Note: This should be an alarming article, and wake up call for C-Suite Executives! When was the last time your company scheduled a Cyber TSCM Sweep? Never? Contact me, we can help. ~JDL
During the recent Amphion Forum, a conference where device and mobile security experts from different disciplines gather, Ang Cui, a fifth-year grad student from the Columbia University Intrusion Detection Systems Lab, demonstrated how connected devices such as networked printers and voice-over-IP (VoIP) phones can be easily hijacked to give intruders virtually unlimited remote access to extremely sensitive information and allow them to eavesdrop on private conversations.
Using a common Cisco-branded VoIP phone, Cui inserted and then removed a small external circuit board from the phone's Ethernet port -- something Cui asserted could be easily accomplished by a company visitor left unattended for a few seconds -- and starting using his own smartphone to capture every word spoken near the VoIP phone, even though it was still 'on-hook.'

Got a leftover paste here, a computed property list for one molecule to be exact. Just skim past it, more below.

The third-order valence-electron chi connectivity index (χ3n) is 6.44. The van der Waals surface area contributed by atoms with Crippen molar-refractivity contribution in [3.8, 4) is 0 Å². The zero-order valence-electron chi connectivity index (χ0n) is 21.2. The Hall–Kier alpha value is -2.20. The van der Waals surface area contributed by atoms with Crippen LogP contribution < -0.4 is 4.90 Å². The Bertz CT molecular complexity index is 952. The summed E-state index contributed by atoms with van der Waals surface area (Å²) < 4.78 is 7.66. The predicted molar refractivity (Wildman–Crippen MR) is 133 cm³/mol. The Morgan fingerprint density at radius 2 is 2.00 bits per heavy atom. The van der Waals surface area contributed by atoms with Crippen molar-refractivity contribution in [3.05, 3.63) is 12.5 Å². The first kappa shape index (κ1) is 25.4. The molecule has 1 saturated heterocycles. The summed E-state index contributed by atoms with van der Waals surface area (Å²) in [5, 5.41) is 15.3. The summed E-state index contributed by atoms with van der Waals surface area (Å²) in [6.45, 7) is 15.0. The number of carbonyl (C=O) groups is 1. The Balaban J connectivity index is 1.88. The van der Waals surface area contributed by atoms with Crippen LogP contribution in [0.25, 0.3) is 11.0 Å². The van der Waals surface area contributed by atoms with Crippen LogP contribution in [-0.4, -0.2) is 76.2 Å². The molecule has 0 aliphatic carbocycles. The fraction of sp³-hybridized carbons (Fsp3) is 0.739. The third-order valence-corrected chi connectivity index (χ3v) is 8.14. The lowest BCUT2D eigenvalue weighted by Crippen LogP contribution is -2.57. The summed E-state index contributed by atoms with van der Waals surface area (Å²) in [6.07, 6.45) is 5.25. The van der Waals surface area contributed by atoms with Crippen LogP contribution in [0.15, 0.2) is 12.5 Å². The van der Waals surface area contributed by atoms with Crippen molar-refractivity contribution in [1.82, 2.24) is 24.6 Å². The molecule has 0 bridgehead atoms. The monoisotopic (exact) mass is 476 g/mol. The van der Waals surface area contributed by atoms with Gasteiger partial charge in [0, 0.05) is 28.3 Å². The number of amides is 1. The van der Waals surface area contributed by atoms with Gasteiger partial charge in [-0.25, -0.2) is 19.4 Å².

While he did not specify the precise vulnerability, Cui said it allowed him to patch the phone's software with arbitrary pieces of code, and that this allowed him to turn the Off-Hook Switch into what he called a "funtenna." According to Cui, once one phone is compromised, the entire network of phones is vulnerable. Cui later said he could also perform a similar exploit remotely, without the need to insert a circuit board at all.